Terrible working and living conditions of 19th Century gave birth to a special type of cities. With the intent to run away from the bad consequences of industrialization, industrialists created cities of their own.
Rapid urbanization and industrialization of 19th Century meant also segregation of working class, terrible working conditions, almost non-existent provision of health services, exploitation, environment pollution, housing shortage and high rents, low life expectancy, low level of education, social polarization, malnutrition and starvation.
Often associated with utopian idealism, big industrialists thought how to reduce the negative consequences of industrialisation and ensure the uninterrupted production in their factories. Their answer was – company towns. Towns created, owned and managed by the company itself.
The first company towns emerged in the 19th Century England (New Lanark in 1816, Bessbrook in 1846, Saltaire in I852, Bournville in I879, Port Sunlight in I886), and the idea got its own physical expression later also in the Netherlands, France and Germany, and extensively in the United States (Pullman, Chicago being the most striking example).
Economic and social pioneering devices
The company town was an “essentially temporary pioneering device, where ‘pioneering’ includes social as well as economic pioneering” (Porteous, 1970: 129). Company towns were “a method of opening-up the possibly unexplored, usually unexploited, territory” (thus often connected with extraction industries), but also unexplored and unexploited human potential that was impossible in diseased, polluted and miserable “normal” cities.
Despite philanthropic, socially-conscious and enlightened image of these industrialists, the majority of such communities came into being “through the dictate of economic necessity” (Porteous, 1970: 129) and needed to ensure the sufficient supply of labor and limit social unrests. Company towns thus haven’t functioned as the means of production, but as “parts of the infrastructure which makes production possible” (Porteous, 1970: 127) and an attempt to renegotiate the relationship between capital and labor through socially-engineered environment (Crawford, 1999).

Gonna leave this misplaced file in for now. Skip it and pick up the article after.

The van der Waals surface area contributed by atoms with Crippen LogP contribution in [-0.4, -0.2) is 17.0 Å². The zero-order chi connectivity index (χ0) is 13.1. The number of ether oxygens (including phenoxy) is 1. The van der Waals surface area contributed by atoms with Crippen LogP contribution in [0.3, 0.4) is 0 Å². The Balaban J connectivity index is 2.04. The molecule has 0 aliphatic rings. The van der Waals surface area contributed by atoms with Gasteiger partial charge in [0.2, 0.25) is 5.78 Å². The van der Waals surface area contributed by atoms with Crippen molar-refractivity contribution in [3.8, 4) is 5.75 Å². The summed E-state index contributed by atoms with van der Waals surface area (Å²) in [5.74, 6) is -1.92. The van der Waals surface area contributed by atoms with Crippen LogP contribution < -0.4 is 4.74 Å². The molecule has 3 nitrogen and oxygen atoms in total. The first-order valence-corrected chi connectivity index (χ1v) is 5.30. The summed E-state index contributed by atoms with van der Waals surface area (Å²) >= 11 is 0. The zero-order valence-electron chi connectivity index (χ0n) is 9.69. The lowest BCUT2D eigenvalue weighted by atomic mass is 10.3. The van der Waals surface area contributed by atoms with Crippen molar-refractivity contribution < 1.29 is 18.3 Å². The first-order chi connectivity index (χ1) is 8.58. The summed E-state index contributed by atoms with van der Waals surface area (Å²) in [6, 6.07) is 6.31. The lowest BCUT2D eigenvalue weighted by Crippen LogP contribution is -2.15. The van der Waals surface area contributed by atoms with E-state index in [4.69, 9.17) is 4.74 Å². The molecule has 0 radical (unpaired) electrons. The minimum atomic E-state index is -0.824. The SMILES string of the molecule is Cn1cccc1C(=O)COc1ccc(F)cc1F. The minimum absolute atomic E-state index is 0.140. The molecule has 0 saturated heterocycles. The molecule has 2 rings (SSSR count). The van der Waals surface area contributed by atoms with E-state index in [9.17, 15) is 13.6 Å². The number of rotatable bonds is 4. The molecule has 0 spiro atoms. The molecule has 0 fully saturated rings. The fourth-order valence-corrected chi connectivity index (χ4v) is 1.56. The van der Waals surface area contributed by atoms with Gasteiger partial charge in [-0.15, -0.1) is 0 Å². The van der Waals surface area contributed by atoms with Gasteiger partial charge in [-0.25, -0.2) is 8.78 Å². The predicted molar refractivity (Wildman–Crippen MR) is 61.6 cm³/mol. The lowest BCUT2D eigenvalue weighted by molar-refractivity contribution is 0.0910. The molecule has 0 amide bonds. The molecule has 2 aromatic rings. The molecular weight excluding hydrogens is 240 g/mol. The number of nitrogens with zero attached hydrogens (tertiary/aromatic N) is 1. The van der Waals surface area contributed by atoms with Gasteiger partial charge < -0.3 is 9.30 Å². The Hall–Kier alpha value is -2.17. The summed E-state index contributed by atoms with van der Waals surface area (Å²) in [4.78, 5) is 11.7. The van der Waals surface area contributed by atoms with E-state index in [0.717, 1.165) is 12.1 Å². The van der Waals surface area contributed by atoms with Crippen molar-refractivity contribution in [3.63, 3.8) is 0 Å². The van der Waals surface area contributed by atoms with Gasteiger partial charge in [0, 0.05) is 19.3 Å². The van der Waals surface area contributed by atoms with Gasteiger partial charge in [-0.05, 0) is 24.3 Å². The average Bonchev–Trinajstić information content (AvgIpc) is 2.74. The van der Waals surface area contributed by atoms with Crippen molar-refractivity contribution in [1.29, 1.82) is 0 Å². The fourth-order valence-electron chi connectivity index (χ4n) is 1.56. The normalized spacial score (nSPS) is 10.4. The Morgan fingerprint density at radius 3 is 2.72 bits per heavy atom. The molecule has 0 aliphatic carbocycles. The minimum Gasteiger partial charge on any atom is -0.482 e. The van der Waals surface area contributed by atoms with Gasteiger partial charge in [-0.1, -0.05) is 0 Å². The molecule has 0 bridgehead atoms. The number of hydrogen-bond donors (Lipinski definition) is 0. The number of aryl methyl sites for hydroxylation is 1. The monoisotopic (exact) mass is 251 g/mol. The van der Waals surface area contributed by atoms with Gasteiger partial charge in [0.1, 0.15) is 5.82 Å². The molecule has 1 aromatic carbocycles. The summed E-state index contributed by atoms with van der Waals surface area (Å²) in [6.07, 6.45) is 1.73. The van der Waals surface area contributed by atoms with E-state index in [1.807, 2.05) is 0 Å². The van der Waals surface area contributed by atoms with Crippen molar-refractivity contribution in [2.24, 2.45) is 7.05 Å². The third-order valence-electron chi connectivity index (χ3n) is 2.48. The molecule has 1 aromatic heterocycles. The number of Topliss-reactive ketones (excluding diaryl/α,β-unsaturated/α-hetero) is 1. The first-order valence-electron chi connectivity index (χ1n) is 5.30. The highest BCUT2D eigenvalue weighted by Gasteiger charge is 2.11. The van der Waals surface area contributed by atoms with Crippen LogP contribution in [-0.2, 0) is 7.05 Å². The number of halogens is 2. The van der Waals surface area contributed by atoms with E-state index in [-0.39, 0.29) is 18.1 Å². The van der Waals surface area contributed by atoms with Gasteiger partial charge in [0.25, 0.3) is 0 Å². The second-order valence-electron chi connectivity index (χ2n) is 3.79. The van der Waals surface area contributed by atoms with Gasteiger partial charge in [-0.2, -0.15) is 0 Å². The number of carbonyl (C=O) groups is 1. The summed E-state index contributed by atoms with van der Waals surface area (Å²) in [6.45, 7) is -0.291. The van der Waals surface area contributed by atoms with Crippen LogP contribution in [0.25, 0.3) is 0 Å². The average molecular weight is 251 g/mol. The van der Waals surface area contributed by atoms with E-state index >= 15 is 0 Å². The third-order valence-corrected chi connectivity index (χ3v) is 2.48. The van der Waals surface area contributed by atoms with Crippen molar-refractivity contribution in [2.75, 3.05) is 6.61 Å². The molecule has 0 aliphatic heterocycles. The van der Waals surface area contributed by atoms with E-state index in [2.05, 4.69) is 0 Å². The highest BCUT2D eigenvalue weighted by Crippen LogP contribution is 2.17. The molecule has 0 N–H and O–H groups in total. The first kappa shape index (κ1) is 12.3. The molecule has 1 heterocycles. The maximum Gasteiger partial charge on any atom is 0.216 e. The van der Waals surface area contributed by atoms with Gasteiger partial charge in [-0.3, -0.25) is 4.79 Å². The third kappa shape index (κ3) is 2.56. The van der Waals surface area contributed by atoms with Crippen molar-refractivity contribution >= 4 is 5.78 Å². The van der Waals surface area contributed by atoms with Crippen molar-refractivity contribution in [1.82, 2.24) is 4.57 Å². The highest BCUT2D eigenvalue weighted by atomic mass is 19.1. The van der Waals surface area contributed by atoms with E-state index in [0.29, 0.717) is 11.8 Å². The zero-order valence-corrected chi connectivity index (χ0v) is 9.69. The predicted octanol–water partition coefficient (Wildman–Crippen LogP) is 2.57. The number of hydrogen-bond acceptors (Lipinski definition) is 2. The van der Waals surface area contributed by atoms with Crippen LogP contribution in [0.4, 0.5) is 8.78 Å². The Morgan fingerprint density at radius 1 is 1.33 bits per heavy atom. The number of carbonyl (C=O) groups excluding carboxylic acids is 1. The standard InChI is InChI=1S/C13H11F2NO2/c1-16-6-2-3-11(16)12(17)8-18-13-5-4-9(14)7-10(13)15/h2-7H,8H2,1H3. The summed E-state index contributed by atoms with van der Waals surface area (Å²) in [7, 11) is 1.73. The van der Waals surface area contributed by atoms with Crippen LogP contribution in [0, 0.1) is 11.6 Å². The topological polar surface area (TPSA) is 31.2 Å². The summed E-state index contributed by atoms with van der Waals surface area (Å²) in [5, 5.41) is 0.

Physical expression of a company
These new town came to symbolize the physical expression of economic enterprise and – despite many differences in physical appearance and in their policies toward labor – in general shared five characteristics:
- The town was financed, built and operated by only one company;
- The landholder of the town is or was also the primary employer;
- The architecture of the town reveals a clear hierarchy separating management from labor and reinforcing ethnic segregation;
- Housing was constructed cheaply and with uniformity; and
- Housing was located near the worksite to maximize efficiency (Porteous 1974; Sicotte, 2009).
Urban planning of these towns was rather simplistic: “Of necessity.. . a pioneering town in a strange place will have a simple plan . . . which can be easily laid out.” (Rasmussen, 1951: 39) Even though there is no ideal company town layout, the initial plan of Pullman in Illinois is often used as an illustration their general arrangement of space – central axis along railway tracks or road with plant at the beginning, surrounded by public amenities and uniform housing (especially the ones build before WWII). Company towns were despite homogeneity nevertheless characterized by segregation and well established hierarchy between dwellings of different types of workers.
For several decades, company towns across US and Europe played their role well. Nevertheless, excessive paternalism invoked resistance among inhabitants, while the emerging Welfare State could not stand a competition. Decline of company towns was coming.
(This is the first part of the story of company towns. Continue reading: Decline of Company Towns)
- Porteous, J. D. (1970) ‘The Nature of the Company Town’. Transactions of the Institute of British Geographers 51: 127-142.
- Sicotte, D. (2009) ‘Power, Profit and Pollution: The Persistence of Environmental Injustice in a Company Town’. Human Ecology Review 16 (2).
- Crawford, M. (1999) ‘The “New” Company Town’. Settlement Patterns: 48-57.